Contracts to provide technology for a planned subsea cable connecting the Belgian and UK electricity grids have been awarded to Siemens and J-Power Systems.
While Siemens will provide the high-voltage direct current (HVDC) transmission system for the so-called Nemo Link, J-Power Systems will design, manufacture and install the HVDC XLPE insulated cable.
Nemo Link, designed to cover the 130km distance from Kent in the UK to Zeebrugge in Belgium, is a joint project between the UK’s National Grid and Belgian electric transmissions system operator Elia Group.
The €500m system - expected to be fully operational by 2019 - will provide about 1,000MW of capacity, enough to power 500,000 households.
“We are very pleased to be working with Nemo Link on another landmark HVDC project that will support the integration of the European energy market,” said Tim Dawidowsky, CEO of the Transmission Solutions Business Unit within Siemens Energy Management Division.
Nemo Link has been designated as one of the European Commission’s projects of common interest to help create an integrated European Union energy market. It will increase energy security in both participating countries and support the integration of renewable energy, such as offshore generated wind power.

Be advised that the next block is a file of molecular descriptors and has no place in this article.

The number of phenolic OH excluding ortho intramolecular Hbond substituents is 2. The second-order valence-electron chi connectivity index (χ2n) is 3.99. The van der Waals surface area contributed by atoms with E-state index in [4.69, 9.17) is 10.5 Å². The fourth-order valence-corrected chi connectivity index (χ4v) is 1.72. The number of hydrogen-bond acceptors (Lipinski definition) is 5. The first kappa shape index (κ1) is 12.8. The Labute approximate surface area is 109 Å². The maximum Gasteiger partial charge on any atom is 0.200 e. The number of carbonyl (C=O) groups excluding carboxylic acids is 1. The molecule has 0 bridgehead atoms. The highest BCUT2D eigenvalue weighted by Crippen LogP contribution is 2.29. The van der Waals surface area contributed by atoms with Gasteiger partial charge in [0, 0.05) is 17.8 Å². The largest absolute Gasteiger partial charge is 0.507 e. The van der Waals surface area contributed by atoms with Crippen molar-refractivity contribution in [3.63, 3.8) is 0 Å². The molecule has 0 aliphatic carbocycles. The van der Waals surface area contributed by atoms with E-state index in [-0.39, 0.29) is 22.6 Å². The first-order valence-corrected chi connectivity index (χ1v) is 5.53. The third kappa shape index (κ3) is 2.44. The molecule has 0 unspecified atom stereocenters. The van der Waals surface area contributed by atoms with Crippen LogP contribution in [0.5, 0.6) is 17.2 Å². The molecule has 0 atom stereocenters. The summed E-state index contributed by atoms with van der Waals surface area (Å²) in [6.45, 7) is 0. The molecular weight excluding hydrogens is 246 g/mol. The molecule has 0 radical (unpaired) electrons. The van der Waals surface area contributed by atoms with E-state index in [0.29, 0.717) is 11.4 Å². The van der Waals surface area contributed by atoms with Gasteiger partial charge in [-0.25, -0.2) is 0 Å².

The utilisation of HVDC avoids the need to synchronise the two interconnected AC networks. The converter stations on each side of the sea will be using HVDC Plus voltage-sourced converters in a modular multilevel converter that convert AC to DC and DC back to AC on the other side of the link.
The Nemo Link interconnector - the third subsea electricity cable between the UK and continental Europe - will allow power to flow in both directions. The 1,000MW interconnector BritNed between UK and the Netherlands was also developed by Siemens and went in to operation in 2011.
The XLPE cable provided by J-Power Systems does not require oil insulation like most other conventional cables. The cable operates at a higher temperature which provides extra safety margins in case of unpredictable fluctuations of current flows.